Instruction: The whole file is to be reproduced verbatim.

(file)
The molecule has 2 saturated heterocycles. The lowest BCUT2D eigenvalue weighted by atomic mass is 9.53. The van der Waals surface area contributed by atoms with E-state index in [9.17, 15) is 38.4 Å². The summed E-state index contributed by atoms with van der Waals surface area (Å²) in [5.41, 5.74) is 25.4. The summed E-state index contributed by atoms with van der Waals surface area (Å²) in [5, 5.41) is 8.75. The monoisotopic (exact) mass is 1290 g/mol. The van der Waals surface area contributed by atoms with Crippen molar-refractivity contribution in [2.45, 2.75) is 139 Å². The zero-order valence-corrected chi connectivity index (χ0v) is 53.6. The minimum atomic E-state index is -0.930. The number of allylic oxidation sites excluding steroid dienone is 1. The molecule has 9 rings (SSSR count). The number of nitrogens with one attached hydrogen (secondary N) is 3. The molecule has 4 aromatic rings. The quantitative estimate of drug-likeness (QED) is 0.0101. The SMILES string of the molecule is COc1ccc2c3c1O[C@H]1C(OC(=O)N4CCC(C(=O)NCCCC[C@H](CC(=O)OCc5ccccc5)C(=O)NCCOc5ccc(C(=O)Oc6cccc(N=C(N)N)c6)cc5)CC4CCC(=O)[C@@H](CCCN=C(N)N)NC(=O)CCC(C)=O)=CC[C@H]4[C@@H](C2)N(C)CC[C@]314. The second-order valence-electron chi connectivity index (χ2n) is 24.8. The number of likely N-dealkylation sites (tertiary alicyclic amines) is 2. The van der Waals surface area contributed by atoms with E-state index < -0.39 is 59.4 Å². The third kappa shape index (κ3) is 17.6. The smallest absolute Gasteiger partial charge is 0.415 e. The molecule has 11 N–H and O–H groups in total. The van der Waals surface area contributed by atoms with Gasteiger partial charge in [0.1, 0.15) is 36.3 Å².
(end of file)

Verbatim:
The molecule has 2 saturated heterocycles. The lowest BCUT2D eigenvalue weighted by atomic mass is 9.53. The van der Waals surface area contributed by atoms with E-state index in [9.17, 15) is 38.4 Å². The summed E-state index contributed by atoms with van der Waals surface area (Å²) in [5.41, 5.74) is 25.4. The summed E-state index contributed by atoms with van der Waals surface area (Å²) in [5, 5.41) is 8.75. The monoisotopic (exact) mass is 1290 g/mol. The van der Waals surface area contributed by atoms with Crippen molar-refractivity contribution in [2.45, 2.75) is 139 Å². The zero-order valence-corrected chi connectivity index (χ0v) is 53.6. The minimum atomic E-state index is -0.930. The number of allylic oxidation sites excluding steroid dienone is 1. The molecule has 9 rings (SSSR count). The number of nitrogens with one attached hydrogen (secondary N) is 3. The molecule has 4 aromatic rings. The quantitative estimate of drug-likeness (QED) is 0.0101. The SMILES string of the molecule is COc1ccc2c3c1O[C@H]1C(OC(=O)N4CCC(C(=O)NCCCC[C@H](CC(=O)OCc5ccccc5)C(=O)NCCOc5ccc(C(=O)Oc6cccc(N=C(N)N)c6)cc5)CC4CCC(=O)[C@@H](CCCN=C(N)N)NC(=O)CCC(C)=O)=CC[C@H]4[C@@H](C2)N(C)CC[C@]314. The second-order valence-electron chi connectivity index (χ2n) is 24.8. The number of likely N-dealkylation sites (tertiary alicyclic amines) is 2. The van der Waals surface area contributed by atoms with E-state index < -0.39 is 59.4 Å². The third kappa shape index (κ3) is 17.6. The smallest absolute Gasteiger partial charge is 0.415 e. The molecule has 11 N–H and O–H groups in total. The van der Waals surface area contributed by atoms with Gasteiger partial charge in [0.1, 0.15) is 36.3 Å².